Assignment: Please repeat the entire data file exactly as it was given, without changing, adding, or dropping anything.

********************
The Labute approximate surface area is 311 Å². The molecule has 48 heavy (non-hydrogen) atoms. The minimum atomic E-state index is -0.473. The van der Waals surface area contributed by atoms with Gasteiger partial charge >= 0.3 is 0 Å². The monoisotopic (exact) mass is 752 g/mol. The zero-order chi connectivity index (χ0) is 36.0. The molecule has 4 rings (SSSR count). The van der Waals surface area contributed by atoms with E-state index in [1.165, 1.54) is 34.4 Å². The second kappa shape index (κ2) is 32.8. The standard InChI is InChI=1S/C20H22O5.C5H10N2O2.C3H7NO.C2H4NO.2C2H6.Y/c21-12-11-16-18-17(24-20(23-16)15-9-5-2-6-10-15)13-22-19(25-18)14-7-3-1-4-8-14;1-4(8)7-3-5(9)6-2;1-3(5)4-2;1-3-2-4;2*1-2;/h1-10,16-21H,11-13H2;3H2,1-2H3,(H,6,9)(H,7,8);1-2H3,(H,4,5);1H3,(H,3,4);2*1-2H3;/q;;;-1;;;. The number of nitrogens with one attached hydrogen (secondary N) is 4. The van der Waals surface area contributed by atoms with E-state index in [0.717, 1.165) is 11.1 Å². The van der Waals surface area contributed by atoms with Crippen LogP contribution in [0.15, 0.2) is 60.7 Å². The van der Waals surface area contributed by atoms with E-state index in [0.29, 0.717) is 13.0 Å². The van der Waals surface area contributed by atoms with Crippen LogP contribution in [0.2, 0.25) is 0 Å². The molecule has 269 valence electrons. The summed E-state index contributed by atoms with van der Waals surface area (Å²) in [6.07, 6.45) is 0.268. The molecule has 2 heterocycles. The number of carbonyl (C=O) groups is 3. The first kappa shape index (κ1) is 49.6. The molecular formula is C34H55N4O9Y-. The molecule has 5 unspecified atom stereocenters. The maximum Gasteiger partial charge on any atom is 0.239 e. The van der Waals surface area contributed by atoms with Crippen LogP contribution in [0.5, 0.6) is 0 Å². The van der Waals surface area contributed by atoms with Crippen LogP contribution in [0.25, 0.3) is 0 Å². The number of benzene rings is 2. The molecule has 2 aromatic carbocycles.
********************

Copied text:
The Labute approximate surface area is 311 Å². The molecule has 48 heavy (non-hydrogen) atoms. The minimum atomic E-state index is -0.473. The van der Waals surface area contributed by atoms with Gasteiger partial charge >= 0.3 is 0 Å². The monoisotopic (exact) mass is 752 g/mol. The zero-order chi connectivity index (χ0) is 36.0. The molecule has 4 rings (SSSR count). The van der Waals surface area contributed by atoms with E-state index in [1.165, 1.54) is 34.4 Å². The second kappa shape index (κ2) is 32.8. The standard InChI is InChI=1S/C20H22O5.C5H10N2O2.C3H7NO.C2H4NO.2C2H6.Y/c21-12-11-16-18-17(24-20(23-16)15-9-5-2-6-10-15)13-22-19(25-18)14-7-3-1-4-8-14;1-4(8)7-3-5(9)6-2;1-3(5)4-2;1-3-2-4;2*1-2;/h1-10,16-21H,11-13H2;3H2,1-2H3,(H,6,9)(H,7,8);1-2H3,(H,4,5);1H3,(H,3,4);2*1-2H3;/q;;;-1;;;. The number of nitrogens with one attached hydrogen (secondary N) is 4. The van der Waals surface area contributed by atoms with E-state index in [0.717, 1.165) is 11.1 Å². The van der Waals surface area contributed by atoms with Crippen LogP contribution in [0.15, 0.2) is 60.7 Å². The van der Waals surface area contributed by atoms with E-state index in [0.29, 0.717) is 13.0 Å². The van der Waals surface area contributed by atoms with Crippen LogP contribution in [0.2, 0.25) is 0 Å². The molecule has 269 valence electrons. The summed E-state index contributed by atoms with van der Waals surface area (Å²) in [6.07, 6.45) is 0.268. The molecule has 2 heterocycles. The number of carbonyl (C=O) groups is 3. The first kappa shape index (κ1) is 49.6. The molecular formula is C34H55N4O9Y-. The molecule has 5 unspecified atom stereocenters. The maximum Gasteiger partial charge on any atom is 0.239 e. The van der Waals surface area contributed by atoms with Crippen LogP contribution in [0.5, 0.6) is 0 Å². The van der Waals surface area contributed by atoms with Crippen LogP contribution in [0.25, 0.3) is 0 Å². The number of benzene rings is 2. The molecule has 2 aromatic carbocycles.